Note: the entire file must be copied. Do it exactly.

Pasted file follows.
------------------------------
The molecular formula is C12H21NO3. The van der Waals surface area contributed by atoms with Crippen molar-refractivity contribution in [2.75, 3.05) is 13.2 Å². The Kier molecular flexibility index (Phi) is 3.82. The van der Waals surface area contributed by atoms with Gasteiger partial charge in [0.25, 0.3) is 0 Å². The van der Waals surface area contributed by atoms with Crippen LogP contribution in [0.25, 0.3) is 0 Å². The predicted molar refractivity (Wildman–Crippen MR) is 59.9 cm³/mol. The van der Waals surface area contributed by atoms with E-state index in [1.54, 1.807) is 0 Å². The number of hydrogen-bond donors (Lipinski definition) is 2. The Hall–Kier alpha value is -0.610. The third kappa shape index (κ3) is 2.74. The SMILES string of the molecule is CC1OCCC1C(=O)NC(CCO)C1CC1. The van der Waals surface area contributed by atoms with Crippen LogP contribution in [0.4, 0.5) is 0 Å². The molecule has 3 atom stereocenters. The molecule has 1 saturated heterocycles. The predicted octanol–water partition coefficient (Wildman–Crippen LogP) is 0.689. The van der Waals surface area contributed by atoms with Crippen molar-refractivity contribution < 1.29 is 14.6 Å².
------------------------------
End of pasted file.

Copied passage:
The molecular formula is C12H21NO3. The van der Waals surface area contributed by atoms with Crippen molar-refractivity contribution in [2.75, 3.05) is 13.2 Å². The Kier molecular flexibility index (Phi) is 3.82. The van der Waals surface area contributed by atoms with Gasteiger partial charge in [0.25, 0.3) is 0 Å². The van der Waals surface area contributed by atoms with Crippen LogP contribution in [0.25, 0.3) is 0 Å². The predicted molar refractivity (Wildman–Crippen MR) is 59.9 cm³/mol. The van der Waals surface area contributed by atoms with E-state index in [1.54, 1.807) is 0 Å². The number of hydrogen-bond donors (Lipinski definition) is 2. The Hall–Kier alpha value is -0.610. The third kappa shape index (κ3) is 2.74. The SMILES string of the molecule is CC1OCCC1C(=O)NC(CCO)C1CC1. The van der Waals surface area contributed by atoms with Crippen LogP contribution in [0.4, 0.5) is 0 Å². The molecule has 3 atom stereocenters. The molecule has 1 saturated heterocycles. The predicted octanol–water partition coefficient (Wildman–Crippen LogP) is 0.689. The van der Waals surface area contributed by atoms with Crippen molar-refractivity contribution < 1.29 is 14.6 Å².